The Visit: An Alien Encounter trailer

I think that the greatest event for mankind to ever experience would be extraterrestrial life—to meet life from elsewhere. I think that would question everything that we hold to be true about ourselves and our particular place in the universe. In that respect, I think this is a unique scenario by which to explore something about human understanding and human self-perception and also, of course, ideally create a kind of a mirror. That’s what I’ve been trying to do with The Visit.

I’m interested in using this outside perspective of a creature coming from elsewhere, outside of human understanding, outside of human self-evidence about everything in this world that we inhabit. I assume that a kind of a task force would be formed in such an event—what sort of things would they be asking about? What would they be explaining about human beings? What’s important to understand about human beings? These are the things that I’m interested in. You can also say that I’m trying to create a kind of philosophical launch within the audience, in terms of these questions.

And the question is—this is something that I was very interested in exploring with the experts—to which extent are we able to perceive something that is not like ourselves? How can we see something that is fundamentally different? And this is also of course what is being discussed in terms of lifeforms and so on. But how do we actually detect life that’s not like life on earth? With it comes other minds, other feelings, other emotions, other types of memory, other perceptual faculties, it’s just exponentially more difficult. But, of course, there is also something infinitely wondrous about this. What if somebody comes here and has a completely different experience of reality and we could learn something from that and could of course expand our own world?

I think this is connected to something deeply human and perhaps the whole thing why we do look to the stars and ponder if there is life out there. Because there is a very interesting longing toward space and what’s out there. I think it has to do with this hope or idea or longing towards being seen by something other. By being seen, also by something superior, you actually gain existence, because you’re recognized as something.I think if somebody came here and left again without a word, more or less, without any [idea of] why they [came] and so on, I think, yes, that would plunge us into a collective depression, because we would get the idea that we were nothing. We weren’t worth wasting more time on. It was just like they just stopped by on the road and there was nothing to see and then they just drove on in a way. That would give us a kind of inferiority complex, which we might already have.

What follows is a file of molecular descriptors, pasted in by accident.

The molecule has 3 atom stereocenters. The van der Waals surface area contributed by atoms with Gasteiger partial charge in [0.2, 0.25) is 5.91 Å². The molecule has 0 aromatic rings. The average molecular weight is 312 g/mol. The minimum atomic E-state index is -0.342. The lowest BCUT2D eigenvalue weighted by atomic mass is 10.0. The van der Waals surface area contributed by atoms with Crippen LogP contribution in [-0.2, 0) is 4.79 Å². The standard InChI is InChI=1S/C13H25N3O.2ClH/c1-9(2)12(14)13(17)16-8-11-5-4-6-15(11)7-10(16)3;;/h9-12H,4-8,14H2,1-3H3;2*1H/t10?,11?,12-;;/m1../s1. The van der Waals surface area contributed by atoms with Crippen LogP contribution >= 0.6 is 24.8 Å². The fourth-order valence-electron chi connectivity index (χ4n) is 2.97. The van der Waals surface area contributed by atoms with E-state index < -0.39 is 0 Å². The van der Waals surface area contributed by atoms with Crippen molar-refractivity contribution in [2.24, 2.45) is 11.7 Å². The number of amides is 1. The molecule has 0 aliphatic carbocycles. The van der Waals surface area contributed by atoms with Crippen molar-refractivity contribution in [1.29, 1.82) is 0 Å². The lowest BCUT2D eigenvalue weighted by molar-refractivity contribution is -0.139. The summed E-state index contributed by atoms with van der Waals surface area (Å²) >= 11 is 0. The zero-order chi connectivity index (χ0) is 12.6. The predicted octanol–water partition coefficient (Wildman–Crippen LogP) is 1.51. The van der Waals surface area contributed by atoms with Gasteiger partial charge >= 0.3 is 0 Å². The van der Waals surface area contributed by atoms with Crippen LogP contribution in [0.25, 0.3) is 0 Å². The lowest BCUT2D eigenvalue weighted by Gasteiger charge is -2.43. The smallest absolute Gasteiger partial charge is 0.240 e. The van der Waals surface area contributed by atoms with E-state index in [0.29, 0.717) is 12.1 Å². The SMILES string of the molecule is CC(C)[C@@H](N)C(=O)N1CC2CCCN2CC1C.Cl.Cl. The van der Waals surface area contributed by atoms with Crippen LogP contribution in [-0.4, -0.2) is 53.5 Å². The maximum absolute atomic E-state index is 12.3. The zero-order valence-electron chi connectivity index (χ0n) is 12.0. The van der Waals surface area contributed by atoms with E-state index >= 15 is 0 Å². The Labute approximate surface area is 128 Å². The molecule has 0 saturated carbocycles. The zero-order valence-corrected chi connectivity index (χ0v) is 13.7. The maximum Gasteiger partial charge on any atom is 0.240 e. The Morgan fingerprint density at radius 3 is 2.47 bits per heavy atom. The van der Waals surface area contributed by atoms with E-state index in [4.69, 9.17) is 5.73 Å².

Let the record state that my mission statement has long included  “positioning myself on the Rolodex of Humanity, to be called upon in the event of First Contact” 🙂

Dark Mystic Astrobiology Team, ASSEMBLE!

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Geoffrey Landis’ percolation theory as to lack of detectable Type III Civilisations

Perhaps the best reasoning as to why an advanced civilisation possessing the ability for interstellar travel would fail to colonise an entire galaxy is Geoffrey Landis’ percolation theory. Landis makes the assumption that interstellar travel is short haul only. We might be able to make direct flights to alpha Centauri or epsilon Eridani, but anything […]

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Planetary scientists have calculated that there are hundreds of billions of Earth-like planets in our galaxy which might support life.

They found the standard star has about two planets in the so-called Goldilocks zone, the distance from the star where liquid water, crucial for life, can exist.

“The ingredients for life are plentiful, and we now know that habitable environments are plentiful,” said Associate Professor Lineweaver, from the ANU Research School of Astronomy and Astrophysics and the Research School of Earth Sciences.

“However, the universe is not teeming with aliens with human-like intelligence that can build radio telescopes and space ships. Otherwise we would have seen or heard from them.

"It could be that there is some other bottleneck for the emergence of life that we haven’t worked out yet. Or intelligent civilisations evolve, but then self-destruct.”